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The state of Texas is a well-known part of the United States that encompasses a large portion of the southwest. Famous for all sorts of historical and cultural tidbits, Texas proudly boasts of its legendary cowboy culture, riveting rodeos, delicious Tex-Mex food, barbecue, chili, and so much more. Not only that, but it’s the place where Dr. Pepper was invented, all the way back in 1885 – one year prior to the invention of Coca-Cola. 

National Texas Day offers a delightful opportunity to set aside a bit of time to learn more about, show appreciation for, engage with and celebrate everything that has to do with the grand state of Texas!

History of National Texas Day

This history of Texas goes far back to the Native American settlers who were likely on this land for thousands of years prior to the arrival of European settlers. After the French and then Spanish settlers came in the 17th and 18th centuries, the state of Texas was often caught in the fray.

Originally aligning with Mexico when it broke off from Spain in 1821, that alliance didn’t last long until Texas declared itself independent in 1836. Then, in 1845, Texas made its entrance as the 29th of the United States of America. But just a few years later, in 1861, Texas seceded again in support of the Confederacy in the Civil War. The Civil War ended in 1865 and Texas was eventually allowed to re-enter the US in 1870.

In the history of Texas, there have been six different entities that have ruled over the land, including France, Spain, Mexico, Republic of Texas, the Confederacy and the United States. This is sometimes referred to as the “Six Flags of Texas”.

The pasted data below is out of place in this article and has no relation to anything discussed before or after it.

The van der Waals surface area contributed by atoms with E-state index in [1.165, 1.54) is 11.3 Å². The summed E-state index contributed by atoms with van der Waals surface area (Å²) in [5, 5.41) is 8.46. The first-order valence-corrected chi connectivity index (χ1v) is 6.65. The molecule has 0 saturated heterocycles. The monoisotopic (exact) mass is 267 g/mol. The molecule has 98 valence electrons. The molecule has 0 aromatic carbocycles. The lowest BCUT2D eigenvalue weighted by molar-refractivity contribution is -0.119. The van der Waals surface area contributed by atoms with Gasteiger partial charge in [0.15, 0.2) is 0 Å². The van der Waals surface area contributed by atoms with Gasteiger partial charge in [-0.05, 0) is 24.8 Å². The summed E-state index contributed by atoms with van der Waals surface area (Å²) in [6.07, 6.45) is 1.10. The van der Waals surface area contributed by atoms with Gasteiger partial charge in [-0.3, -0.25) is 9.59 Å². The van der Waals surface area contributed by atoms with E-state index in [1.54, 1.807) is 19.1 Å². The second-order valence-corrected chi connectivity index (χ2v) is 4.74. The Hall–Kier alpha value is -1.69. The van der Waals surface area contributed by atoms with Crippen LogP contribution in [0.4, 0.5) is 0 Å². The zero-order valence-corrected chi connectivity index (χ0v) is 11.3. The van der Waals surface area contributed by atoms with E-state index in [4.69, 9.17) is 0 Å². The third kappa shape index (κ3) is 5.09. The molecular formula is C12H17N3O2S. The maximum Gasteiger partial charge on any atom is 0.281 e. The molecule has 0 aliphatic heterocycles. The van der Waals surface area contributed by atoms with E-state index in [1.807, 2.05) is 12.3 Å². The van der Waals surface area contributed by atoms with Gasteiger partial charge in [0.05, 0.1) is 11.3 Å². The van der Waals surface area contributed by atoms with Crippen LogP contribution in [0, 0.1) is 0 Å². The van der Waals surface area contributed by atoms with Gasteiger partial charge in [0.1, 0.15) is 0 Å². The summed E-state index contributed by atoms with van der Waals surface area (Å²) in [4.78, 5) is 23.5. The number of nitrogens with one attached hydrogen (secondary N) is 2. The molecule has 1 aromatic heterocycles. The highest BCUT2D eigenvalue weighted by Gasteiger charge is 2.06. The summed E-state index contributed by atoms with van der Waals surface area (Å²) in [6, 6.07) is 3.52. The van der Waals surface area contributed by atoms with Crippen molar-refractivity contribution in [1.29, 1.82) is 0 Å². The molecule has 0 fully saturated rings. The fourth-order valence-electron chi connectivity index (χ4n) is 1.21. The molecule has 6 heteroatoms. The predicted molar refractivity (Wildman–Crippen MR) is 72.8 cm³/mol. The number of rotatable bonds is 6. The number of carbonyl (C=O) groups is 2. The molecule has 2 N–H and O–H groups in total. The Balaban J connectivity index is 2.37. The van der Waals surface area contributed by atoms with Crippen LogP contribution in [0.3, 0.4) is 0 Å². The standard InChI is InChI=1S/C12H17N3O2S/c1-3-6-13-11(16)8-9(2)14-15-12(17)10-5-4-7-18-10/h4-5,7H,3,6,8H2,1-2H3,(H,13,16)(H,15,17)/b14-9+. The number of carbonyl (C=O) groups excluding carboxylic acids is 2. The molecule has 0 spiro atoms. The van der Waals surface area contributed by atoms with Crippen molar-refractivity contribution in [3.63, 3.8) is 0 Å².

National Texas Day was started in 2017 as part of a larger effort to pay tribute to each of the states throughout the year. Starting with the week of Independence Day, each state is assigned its day based on the time in which it entered the Union. As the 29th state, this places the celebration of Texas in the month of February. And as the second largest of the states behind Alaska, Texas certainly has a lot that is worth celebrating!

National Texas Day Timeline

Late 1600s

Europeans settle in Texas 

The French came first and then the Spanish came by establishing their Catholic missions.[1]

1821

Texas becomes part of Mexico 

Called “Mexican Texas”, this begins when Mexico gained independence from Spain but only lasts for 15 years.[2]

1836

The Republic of Texas is formed 

Despite the loss at the Alamo, Texans declare their independence and beat the Mexicans at San Jacinto.

1845

Texas enters the Union 

On December 29th of this year, Texas becomes the 29th state in the USA.[3]

1861

Texas secedes from the Union 

For a short period during the Civil War, Texas joins the Confederacy and is then readmitted in 1870.[4]

How to Celebrate National Texas Day

Texas is huge! And so are the ways that this place can be celebrated on National Texas Day. Consider plans, events and activities for the day with some of these ideas for getting involved:

Learn and Share Weird Facts About Texas

Get everyone involved with celebrating National Texas Day by taking a look at some interesting facts and then sharing them with friends, family members or coworkers whether in person or on social media. Check out some of these weird and wacky facts about Texas to get started:

  • Texas has more species of bats than any other US state. With 33 bat species in the state, just 11 will live near humans and can transmit rabies.